Duke Energy warned and scrutinized as coal ash cleanup continues

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DANVILLE, Va. — The cleanup of coal ash from the Dan River is almost halfway done and is having little impact on river activity, according to Danville parks leaders.

That’s where the good news ends for Duke Energy.

Bad news comes in the form of a warning from the North Carolina Division of Energy, Mineral and Land Resources. On Wednesday, it issued a notice of deficiency letter for “gushers, drips and stains” inside a pipe carrying coal ash deposits from the Weatherspoon Steam Station in Lumberton.

The state agency is threatening a $500-a-day fine if a plan for addressing the issues is not in place by July 20.

The state would also like Duke Energy to come up with new engineering plans for two other stations, Sutton Steam Station in Wilmington and the Asheville Steam Station.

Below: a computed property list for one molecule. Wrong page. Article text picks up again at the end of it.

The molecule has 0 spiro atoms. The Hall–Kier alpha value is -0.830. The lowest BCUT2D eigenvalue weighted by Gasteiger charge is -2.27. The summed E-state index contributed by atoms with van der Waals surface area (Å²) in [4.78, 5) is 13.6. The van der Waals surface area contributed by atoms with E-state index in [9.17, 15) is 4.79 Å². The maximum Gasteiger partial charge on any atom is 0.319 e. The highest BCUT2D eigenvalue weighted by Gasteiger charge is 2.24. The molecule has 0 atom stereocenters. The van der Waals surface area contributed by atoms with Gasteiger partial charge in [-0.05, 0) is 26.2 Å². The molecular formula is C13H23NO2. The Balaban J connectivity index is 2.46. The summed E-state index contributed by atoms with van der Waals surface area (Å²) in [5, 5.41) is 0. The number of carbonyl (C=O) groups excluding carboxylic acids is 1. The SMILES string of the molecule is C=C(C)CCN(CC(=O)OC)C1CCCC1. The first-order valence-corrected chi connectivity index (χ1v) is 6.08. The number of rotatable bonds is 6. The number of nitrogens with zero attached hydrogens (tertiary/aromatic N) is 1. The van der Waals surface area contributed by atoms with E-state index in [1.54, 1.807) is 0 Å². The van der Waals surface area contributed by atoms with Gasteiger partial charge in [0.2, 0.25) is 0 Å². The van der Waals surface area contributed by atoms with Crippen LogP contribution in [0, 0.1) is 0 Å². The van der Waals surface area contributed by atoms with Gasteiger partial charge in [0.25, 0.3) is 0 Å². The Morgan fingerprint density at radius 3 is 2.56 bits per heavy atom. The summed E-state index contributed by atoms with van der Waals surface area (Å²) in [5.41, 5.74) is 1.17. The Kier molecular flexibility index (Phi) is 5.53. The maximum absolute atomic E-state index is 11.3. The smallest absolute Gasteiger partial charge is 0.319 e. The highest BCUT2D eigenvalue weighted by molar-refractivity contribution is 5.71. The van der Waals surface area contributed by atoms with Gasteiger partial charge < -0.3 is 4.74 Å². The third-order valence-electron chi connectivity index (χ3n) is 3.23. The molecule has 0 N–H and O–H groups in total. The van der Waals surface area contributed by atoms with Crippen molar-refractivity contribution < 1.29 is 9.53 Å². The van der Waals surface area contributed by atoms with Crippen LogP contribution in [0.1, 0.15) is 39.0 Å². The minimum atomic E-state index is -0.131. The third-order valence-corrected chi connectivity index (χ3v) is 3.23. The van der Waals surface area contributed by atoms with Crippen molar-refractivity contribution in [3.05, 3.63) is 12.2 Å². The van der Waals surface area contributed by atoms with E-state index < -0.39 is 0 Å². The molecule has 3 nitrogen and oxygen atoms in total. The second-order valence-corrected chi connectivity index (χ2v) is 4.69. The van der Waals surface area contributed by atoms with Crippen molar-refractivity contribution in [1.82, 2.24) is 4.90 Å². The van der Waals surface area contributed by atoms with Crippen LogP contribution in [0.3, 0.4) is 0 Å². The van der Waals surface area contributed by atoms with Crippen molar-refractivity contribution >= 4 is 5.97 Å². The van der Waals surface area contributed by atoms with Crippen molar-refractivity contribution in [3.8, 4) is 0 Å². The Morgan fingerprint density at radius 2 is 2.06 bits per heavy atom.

Meanwhile, the News & Observer is reporting that inspection records dating back to 1986 and 1992 show concerns about the pipes that failed in February of this year. The records came from North Carolina Utilities Commission, which used to regulate the power company for the state. They were requested by a federal grand jury launched after February’s coal ash spill in the Dan River.

Cleanup of the largest deposit of coal ash discovered since that spill is about halfway done. The EPA and Duke Energy have discovered about 2,500 tons of ash and sediment in Danville. So far, about 1,200 tons have been removed.

Danville Park leaders said there has been little impact to their summer water programs like kayaking and paddle boarding with the cleanup underway. More than 80 people have signed up and the city hasn’t had a problem filling classes.

“I noticed there are a lot of people still fishing on the side of the river and that doesn’t seem to be a problem,” said Brian Buchanan with the city recreational program. “I’ve only had one person that’s expressed any concern about being in the water.”

The cleanup is still on schedule to finish in July.

The crew will then move to another site identified for cleanup that only shows about 50 tons of ash and sediment buildup between Eden and Danville in an area known as Town Creek.

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